What Makes Great Teaching? 6 Lessons from Learners by @Powley_R

Ruth Powley has collected ideas from her PLN to help teachers become great!

Tom Sherrington wrote recently that seeking student views can “help us to do a better job as teachers.”  At times, students’ viewpoints need to be treated with caution.  In Do Learners Really Know Best? urban legends about learners as ‘digital natives’ and ‘self-educators’ are exploded, whilst Kirschner et al. argue, that students do not always prefer the most effective form of instruction.  Despite this, what struck me when reading the Sutton Trust’s What Makes Great Teaching was the correlation to student voice I had done with Year 10 students on their views of effective teaching.

This is a re-blog post originally posted by Ruth Powley and published with kind permission.

The original post can be found here.

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Tom Sherrington wrote recently that seeking student views can “help us to do a better job as teachers.”  At times, students’ viewpoints need to be treated with caution.  In Do Learners Really Know Best? urban legends about learners as ‘digital natives’ and ‘self-educators’ are exploded, whilst Kirschner et al. argue here, that students do not always prefer the most effective form of instruction.  Despite this, what struck me when reading the Sutton Trust’s What Makes Great Teaching was the correlation to student voice I had done with Year 10 students on their views of effective teaching:

1. WMGT emphasised quality of instruction; students said that good teacher explanation matters

For the students, it was quality of explanations that made the difference between a good and a bad teacher.  Unsurprisingly, they liked clear, step-by-step explanations with well-matched modelling or worked examples and effective questioning to check for understanding.  This matches the Sutton Trust’s high-quality instruction which “includes elements such as effective questioning and … providing model responses for students.”  Unsurprisingly, students disliked it when teachers were ‘irritated’ by explanation.  The length of explanation was important, with overlong and too short explanations both coming in for criticism.  Teacher talk, in and of itself, was not criticised but a distinction was made best summed up as ‘are you teaching or just talking?’  The students also commented on the usefulness of constructing their own explanations, therefore unconsciously echoing Dunlosky here on the efficacy of self-explanation particularly for procedural or problem-solving tasks.  Students from the lower sets also commented on the importance of explanations being visual and left in place so that they could return to them through the lesson.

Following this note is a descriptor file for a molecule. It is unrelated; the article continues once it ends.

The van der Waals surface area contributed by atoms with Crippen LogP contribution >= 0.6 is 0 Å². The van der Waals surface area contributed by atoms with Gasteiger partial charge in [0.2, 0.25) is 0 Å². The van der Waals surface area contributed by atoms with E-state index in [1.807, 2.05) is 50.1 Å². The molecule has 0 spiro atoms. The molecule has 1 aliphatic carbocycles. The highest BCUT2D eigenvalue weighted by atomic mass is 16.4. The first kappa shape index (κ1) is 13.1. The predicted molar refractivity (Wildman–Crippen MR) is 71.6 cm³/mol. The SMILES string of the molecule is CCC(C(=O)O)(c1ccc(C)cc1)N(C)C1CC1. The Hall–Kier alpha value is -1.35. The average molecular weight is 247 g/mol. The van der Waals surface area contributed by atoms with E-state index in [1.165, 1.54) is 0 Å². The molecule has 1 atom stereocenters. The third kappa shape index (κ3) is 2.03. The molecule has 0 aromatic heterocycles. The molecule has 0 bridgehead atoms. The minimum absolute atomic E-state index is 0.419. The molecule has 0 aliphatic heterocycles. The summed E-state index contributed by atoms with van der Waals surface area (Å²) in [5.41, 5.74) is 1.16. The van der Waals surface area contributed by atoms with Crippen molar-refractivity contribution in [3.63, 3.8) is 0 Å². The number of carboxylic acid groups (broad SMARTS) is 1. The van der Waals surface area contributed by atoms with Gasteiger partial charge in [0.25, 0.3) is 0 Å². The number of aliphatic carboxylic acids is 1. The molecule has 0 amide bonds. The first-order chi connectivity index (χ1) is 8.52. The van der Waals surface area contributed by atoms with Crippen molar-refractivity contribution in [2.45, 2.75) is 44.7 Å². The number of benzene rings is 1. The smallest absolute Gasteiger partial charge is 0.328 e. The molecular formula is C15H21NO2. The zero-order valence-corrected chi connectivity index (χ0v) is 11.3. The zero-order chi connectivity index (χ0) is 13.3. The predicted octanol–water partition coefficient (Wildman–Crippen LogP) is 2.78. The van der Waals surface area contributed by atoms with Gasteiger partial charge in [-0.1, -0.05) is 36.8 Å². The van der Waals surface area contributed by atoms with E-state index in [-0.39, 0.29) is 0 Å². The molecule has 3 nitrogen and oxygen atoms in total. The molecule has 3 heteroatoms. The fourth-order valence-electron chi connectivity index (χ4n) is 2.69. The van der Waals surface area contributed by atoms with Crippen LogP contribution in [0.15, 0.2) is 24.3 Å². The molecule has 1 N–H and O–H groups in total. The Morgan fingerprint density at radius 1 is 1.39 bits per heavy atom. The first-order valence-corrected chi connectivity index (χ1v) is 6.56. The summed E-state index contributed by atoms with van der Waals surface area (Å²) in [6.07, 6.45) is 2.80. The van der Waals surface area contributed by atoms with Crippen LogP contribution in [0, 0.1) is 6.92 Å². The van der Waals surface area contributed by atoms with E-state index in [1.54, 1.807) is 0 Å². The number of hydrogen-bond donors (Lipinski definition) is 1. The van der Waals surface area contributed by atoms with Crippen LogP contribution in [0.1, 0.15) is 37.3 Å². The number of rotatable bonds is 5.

Strategies
1. Excellent ideas on explanation from The Learning Spy here and Headguruteacher here
2. How to model from Headguruteacher here
3. Using analogies in explanation from Reflecting English here
4. Great ideas on ‘talk better’ teaching from Reflecting English here 
5. Ideas on memorable explanation from Chip and Dan Heath here and here
6. Introducing hinge questions @Improving Teaching here

The dangers of poor explanation! (Thanks @meridianvale)

2.  Students said that marking matters

@Class Teaching has great student voice on feedback here.  The students that I spoke to were cautious about peer assessment which Shaun Allison points out is “no substitute for teacher feedback;” as Graham Nuthall explains in The Hidden Lives of Learners, much of what students learn from each other is wrong.  Also, if 45,500 grades needed to be changed last year due to inaccurate marking by qualified teachers, what makes us think that students will get it right?

And don’t forget the obvious; as one student commented plaintively, ‘I can’t read the teachers’ writing.’

Strategies
1.     For a superb round up of feedback techniques check out @Class Teaching here
2.     For fabulous tips of fast feedback see @Belmont Teach here
3.     Tips on reclaiming your marking @ Love Learning Ideas here
4.     A round up of good marking ideas from @Meols Cop High School here

3.  WMGT emphasised classroom climate; students said a well-organised lesson matters